Any waste that isn’t recycled or reused usually ends up at a landfill site, which is essentially a large location designed to be filled with rubbish. Some landfill sites fill a hole in the ground with waste whereas others pile the waste directly onto the ground.
Burying waste at landfill sites, however, should be a last resort as this approach is known to cause a wide range of environmental and health issues. In addition to creating an eye sore, they are a significant source of pollution (producing methane, an extremely hazardous greenhouse gas) and the rubbish breaks down at a very slow rate. Chemicals and harmful substances can also leak into the surrounding soil.
Also known as combustion, incineration is a waste management method that involves burning solid wastes at incredibly high temperatures in order to convert them into heat, gas, steam and ash. Although this solution produces energy to generate heat/electricity and it reduces the amount of waste sent to landfill sites, it is far from ideal because incinerators produce greenhouse gases like carbon dioxide, methane and nitrous oxide.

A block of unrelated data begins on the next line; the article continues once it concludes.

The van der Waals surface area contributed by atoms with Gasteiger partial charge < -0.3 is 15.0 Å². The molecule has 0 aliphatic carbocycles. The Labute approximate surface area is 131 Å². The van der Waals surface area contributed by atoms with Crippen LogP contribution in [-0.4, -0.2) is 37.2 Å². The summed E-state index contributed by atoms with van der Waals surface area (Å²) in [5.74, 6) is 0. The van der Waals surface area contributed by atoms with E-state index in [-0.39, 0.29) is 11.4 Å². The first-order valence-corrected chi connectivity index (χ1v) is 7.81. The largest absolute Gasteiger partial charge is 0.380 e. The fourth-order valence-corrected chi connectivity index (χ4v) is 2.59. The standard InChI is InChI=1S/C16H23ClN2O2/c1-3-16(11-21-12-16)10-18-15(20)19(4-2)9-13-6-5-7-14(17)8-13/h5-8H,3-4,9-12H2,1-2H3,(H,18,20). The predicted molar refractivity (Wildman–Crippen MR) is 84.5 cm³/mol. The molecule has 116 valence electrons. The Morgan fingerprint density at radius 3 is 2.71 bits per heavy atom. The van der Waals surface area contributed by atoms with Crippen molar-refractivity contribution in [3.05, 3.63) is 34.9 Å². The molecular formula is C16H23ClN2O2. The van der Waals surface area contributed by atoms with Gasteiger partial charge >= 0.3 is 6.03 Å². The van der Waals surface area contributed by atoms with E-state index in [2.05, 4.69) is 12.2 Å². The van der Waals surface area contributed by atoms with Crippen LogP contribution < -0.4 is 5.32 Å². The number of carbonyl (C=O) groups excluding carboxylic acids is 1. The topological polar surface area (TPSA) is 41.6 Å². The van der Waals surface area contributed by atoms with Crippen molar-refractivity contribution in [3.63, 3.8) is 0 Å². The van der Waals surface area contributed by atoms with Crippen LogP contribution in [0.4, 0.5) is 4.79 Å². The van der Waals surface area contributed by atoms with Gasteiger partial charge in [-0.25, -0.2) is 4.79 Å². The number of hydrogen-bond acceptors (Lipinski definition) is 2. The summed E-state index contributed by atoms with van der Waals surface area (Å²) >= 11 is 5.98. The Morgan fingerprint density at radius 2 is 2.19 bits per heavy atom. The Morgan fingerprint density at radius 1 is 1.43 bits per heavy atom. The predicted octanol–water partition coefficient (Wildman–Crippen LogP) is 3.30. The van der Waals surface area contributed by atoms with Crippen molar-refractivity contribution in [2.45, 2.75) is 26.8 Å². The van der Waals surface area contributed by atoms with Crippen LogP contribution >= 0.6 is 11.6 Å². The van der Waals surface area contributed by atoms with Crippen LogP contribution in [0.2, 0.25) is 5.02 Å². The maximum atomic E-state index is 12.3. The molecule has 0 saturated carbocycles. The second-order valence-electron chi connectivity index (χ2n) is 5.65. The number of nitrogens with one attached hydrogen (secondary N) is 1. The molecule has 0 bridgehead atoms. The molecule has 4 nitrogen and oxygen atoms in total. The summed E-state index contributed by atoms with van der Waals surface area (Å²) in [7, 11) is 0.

Which is the Best Waste Management Method?
The waste hierarchy ranks waste management methods according to which is best for the environment. It highlights the various solutions for waste before it is sent to landfill.
It prioritises preventing waste in the first place, using less materials and keeping products for longer. But when waste is created, ideally it will be either re-used, recycled or recovered. The last and most undesirable option is to dispose of the waste via landfill or incineration.